So you know how to measure frequency from timings of input voltage transitions...

The only time I've measured a frequency it was with a frequency counter.

Okay, so you have no response to reply #12? From your reply #15 it seems like you have a long way to go before you can even "multiply a frequency". Since, you are saying that you haven't managed to even measure a frequency. So you should immediately clarify the current state of your project by clearly expressing the purpose, requirements and also what you have done so far.

I managed to guess from your not very clear description, you want the Arduino to accept pulses from the GPS speed sensor, and then convert the speed data and output it to the speedometer by producing a pulse train that controls the speedometer. Is that correct? If you start answering the questions that are asked, this will go a lot faster.

Here's an attempt using interrupts on a Mega2560 to help time in the incoming GPS pulses and polling to do the output pulses. Based on scope testing this seems reasonably accurate; if you want more accuracy you'll need to use hardware timer functions like input capture and PWM outputs.

(FWIW, I used pin 7 to generate a test pulse, fed to the GPS input pin for bench testing...)

/*
* Sketch:  sketch_oct16e
* Target:  Mega2560
*
*/

const uint32_t K_TST_GPS_TIME_LO    = (700000ul >> 1);  //uS    toggle period of test signal pinTest - slow speed
const uint32_t K_TST_GPS_TIME_HI    = (6667ul >> 1);    //uS    toggle period of test signal pinTest - fast speed
const uint32_t K_TEST_GPS_STEP      = 1000ul;           //uS    toggle sweep step size

const uint32_t K_MPH_MIN_US     = 149812ul;             //uS    MPH = 224719.10/K blanking threshold

const uint8_t pinGPS = 2;   //GPS input
const uint8_t pinMPH = 3;   //2.225x MPH output

const uint8_t pinTest = 7;  //connect to pin 2 for bench testing

bool
bMPHEn;
volatile bool
g_isr_bFirst,
g_isr_bEvt;
volatile uint32_t
g_isr_u32deltaGPS,
g_isr_u32timeGPS;
uint32_t
g_MPHuS;

void setup()
{
pinMode( pinGPS, INPUT_PULLUP );
attachInterrupt( digitalPinToInterrupt( pinGPS ), isr_GPS, RISING );
pinMode( pinMPH, OUTPUT );
pinMode( pinTest, OUTPUT );

bMPHEn = false;
digitalWrite( pinMPH, LOW );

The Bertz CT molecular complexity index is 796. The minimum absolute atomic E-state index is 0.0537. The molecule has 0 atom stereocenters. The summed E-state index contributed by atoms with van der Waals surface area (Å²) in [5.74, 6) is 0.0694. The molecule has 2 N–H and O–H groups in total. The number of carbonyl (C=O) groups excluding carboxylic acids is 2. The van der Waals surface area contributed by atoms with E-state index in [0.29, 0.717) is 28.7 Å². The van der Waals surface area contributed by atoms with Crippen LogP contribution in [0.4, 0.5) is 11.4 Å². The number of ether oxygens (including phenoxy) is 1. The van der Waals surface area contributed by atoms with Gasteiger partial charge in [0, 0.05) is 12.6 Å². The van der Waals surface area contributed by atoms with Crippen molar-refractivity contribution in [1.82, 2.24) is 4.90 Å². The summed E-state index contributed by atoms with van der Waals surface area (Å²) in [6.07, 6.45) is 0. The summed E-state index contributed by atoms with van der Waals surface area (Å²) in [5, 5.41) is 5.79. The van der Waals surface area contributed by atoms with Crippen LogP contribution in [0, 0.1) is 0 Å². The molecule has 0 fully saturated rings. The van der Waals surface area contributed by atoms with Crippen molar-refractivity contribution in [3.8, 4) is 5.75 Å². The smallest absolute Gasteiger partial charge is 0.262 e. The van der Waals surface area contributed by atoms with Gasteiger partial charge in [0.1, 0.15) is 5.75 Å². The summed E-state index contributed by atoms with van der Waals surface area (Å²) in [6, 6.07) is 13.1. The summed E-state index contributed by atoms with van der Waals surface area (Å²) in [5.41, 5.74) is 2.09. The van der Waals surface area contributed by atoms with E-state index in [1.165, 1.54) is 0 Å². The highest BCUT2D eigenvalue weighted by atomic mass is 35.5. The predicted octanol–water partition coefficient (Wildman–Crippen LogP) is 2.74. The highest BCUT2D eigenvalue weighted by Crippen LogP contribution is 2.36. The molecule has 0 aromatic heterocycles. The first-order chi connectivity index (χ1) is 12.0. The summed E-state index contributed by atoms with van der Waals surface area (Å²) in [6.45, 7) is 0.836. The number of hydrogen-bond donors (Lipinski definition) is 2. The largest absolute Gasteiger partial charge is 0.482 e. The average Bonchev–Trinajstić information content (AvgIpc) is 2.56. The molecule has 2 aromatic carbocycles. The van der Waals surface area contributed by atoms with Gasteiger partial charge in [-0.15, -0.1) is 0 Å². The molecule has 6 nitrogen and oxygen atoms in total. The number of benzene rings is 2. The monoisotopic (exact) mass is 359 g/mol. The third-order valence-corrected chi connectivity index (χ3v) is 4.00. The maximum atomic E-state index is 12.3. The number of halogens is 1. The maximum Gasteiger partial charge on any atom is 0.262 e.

g_isr_bFirst = true;
g_isr_bEvt = false;
g_MPHuS = K_MPH_MIN_US;

}//setup

void loop()
{
genTestGPS();
calcMPH();
mphHandler();

}//loop

void genTestGPS( void )
{
static uint32_t
timeToggle = K_TST_GPS_TIME_LO,
timeTest = 0ul;
static bool
bDir = false;
uint32_t
timeNow = micros();

if( timeNow - timeTest >= timeToggle )
{
digitalWrite( pinTest, digitalRead( pinTest ) ^ HIGH );
timeTest = timeNow;

switch( bDir )
{
case    false:
timeToggle -= K_TEST_GPS_STEP;
if( timeToggle <= K_TST_GPS_TIME_HI )
bDir = true;

break;

case    true:
timeToggle += K_TEST_GPS_STEP;
if( timeToggle >= K_TST_GPS_TIME_LO )
bDir = false;

break;
}//switch

}//if

}//genTestGPS

void isr_GPS( void )
{
static uint32_t
lastGPS;
uint32_t
nowGPS;

nowGPS = micros();

if( g_isr_bFirst )
{
g_isr_bFirst = false;
lastGPS = nowGPS;

}//if
else
{
g_isr_u32deltaGPS = nowGPS - lastGPS;
lastGPS = nowGPS;

g_isr_bEvt = true;

}//else

}//isr_GPS

void mphHandler( void )
{
static uint32_t
timeMPH = 0ul;
uint32_t
tNow = micros();

if( g_MPHuS < K_MPH_MIN_US )
{
if( (tNow - timeMPH) >= g_MPHuS )
{
digitalWrite( pinMPH, digitalRead( pinMPH ) ^ HIGH );
timeMPH = tNow;

}//if

}//if

}//mphTimer

void calcMPH( void )
{
bool
bTmp;
uint32_t
u32Tmp;

noInterrupts();
bTmp = g_isr_bEvt;
interrupts();

if( bTmp )
{
noInterrupts();
g_isr_bEvt = false;
u32Tmp = g_isr_u32deltaGPS;
interrupts();

float fGPSSpeed = 1.0 / ((float)u32Tmp / 1.0E6);
float fMPH = 2.225 * fGPSSpeed;
g_MPHuS = (uint32_t)((1.0e+6 / fMPH) / 2.0);

}//if

}//calcMPH

Would this work with other boards or just the mega2560

The only "unique" thing that might differentiate between "Arduinos" is the pin-change interrupt on pin 2. Pin 2 is pretty common across virtually all platforms as being usable for attachInterrupt() this so it should be portable.

I just put 2560 there because that's what I wrote it for and tested it on.

Do you mean external interrupt? PCINT works with almost all pins.